Memories of Misr - Part 1

Misr is the mystical sounding, classical Arabic name for Egypt. Prior to actually going there, I had heard and read a lot about it over the years. I mean, who hadn’t? From The Ten Commandments to The Mummy movies, Hollywood has done much to put Egypt in the spotlight. But of course, the Egyptians will be within their rights to say that Egypt has been around long before Hollywood even entered the picture (pun unintentional) and needs no introduction. Aside from movies, I had also read Agatha Christie’s Murder on the Nile and several of Elizabeth Peters’ fiction novels about the archaeological discoveries in the Valley of the Kings, all of which made a deep and lasting impression on me. Now, having just vacationed in Egypt, I have so many other memories to add to my montage of this wonderful country.

I never really thought I would have the opportunity to go there. Egypt has seen much turbulence during her long history but after the Arab spring revolution in 2011, the political turmoil and strife has been especially bloody, leaving her teetering on the brink of economic ruin. This state of affairs was definitely not conducive for a visit. Now that things have become a bit more stabilized, fate decreed that it was time my husband and I visited Egypt and I couldn’t have been more excited.  

I knew I wanted to see the Nile, the Valley of the Kings, the Pyramids and the Sphinx. To find out what other attractions were worth seeing, I did a Google search on must-see places to visit. That’s how the Egyptian Museum and Siwa Oasis got added to the list. My husband wanted to visit Alexandria, so we added that too. It was a logical move to engage the services of a tour guide, and a very sensible decision as we were to find out. There was no way we could have done the tours on our own. The best person to show you around a foreign country is a native of that country. After a lot of back and forth, the itinerary was finalized to our satisfaction.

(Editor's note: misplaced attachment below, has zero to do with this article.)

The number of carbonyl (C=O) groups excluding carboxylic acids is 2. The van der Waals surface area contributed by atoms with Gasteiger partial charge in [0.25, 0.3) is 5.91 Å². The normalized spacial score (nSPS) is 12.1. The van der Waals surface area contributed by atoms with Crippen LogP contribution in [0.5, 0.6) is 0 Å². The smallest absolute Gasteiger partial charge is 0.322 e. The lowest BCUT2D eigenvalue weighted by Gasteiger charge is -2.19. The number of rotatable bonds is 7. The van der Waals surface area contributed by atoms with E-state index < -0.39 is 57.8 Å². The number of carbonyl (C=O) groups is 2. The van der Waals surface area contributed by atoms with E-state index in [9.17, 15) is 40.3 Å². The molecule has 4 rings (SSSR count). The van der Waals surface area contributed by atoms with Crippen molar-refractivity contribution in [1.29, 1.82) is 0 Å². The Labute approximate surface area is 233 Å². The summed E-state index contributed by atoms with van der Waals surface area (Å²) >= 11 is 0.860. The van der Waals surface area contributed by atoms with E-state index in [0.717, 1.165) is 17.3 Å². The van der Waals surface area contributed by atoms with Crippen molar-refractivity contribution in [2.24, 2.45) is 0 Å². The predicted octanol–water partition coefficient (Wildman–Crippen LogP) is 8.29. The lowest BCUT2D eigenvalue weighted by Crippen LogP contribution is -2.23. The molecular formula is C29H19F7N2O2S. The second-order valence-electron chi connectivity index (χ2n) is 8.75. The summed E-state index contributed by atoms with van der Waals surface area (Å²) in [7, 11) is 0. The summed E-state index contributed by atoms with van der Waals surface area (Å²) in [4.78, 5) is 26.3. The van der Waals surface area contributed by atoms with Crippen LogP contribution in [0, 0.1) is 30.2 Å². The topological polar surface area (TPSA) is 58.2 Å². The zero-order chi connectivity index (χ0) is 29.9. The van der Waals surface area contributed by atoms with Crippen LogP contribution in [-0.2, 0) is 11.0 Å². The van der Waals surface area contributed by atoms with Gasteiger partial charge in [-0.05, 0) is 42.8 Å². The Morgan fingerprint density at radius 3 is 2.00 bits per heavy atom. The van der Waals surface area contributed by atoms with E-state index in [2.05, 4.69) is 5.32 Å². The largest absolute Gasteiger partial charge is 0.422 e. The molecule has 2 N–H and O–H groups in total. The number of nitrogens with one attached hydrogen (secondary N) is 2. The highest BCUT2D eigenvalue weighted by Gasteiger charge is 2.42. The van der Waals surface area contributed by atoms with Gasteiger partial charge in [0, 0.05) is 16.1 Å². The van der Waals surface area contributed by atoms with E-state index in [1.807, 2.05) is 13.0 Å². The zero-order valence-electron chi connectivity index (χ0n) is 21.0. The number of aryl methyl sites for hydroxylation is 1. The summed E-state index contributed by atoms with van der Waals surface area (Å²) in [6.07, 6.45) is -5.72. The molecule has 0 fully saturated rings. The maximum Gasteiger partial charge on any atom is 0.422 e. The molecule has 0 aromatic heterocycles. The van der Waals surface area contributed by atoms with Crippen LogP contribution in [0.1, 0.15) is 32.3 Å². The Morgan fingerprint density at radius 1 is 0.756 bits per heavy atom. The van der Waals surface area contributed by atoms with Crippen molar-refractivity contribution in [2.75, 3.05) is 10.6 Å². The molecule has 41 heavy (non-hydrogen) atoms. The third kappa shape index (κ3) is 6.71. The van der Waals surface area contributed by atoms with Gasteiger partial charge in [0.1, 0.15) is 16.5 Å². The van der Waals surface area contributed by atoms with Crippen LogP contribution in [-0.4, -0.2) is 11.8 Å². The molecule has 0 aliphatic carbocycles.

On Wednesday, August 22, we flew with Turkish Airlines from JFK Airport to Istanbul. After the nine-hour flight, we took a two-hour connecting flight to Cairo Airport. Yes, it was longer travel time but cheaper than flying directly to Cairo. Turkish Airlines offered some interesting in-flight movies and the time flew by (literally) as I dozed and watched a few movies in between. I had taken my laptop to do some work but the space between my seat and the one in front was too narrow and trying to type was uncomfortable, so I gave it up. Except for a little work done while we waited for our flight from JFK, I never opened the laptop again during our vacation.   

When we got to Cairo, we had our first glitch. My suitcase wasn’t to be found on the carousel. We waited until it stopped moving and had no more suitcases to spit out. We checked the surrounding ones as well but there was still no sign of my suitcase. I couldn’t believe it. I had never had a suitcase not show up in all my years of travel. It was always something that happened to other people. I had to face reality then. Except for what I wore, every stitch of clothing I had brought was missing.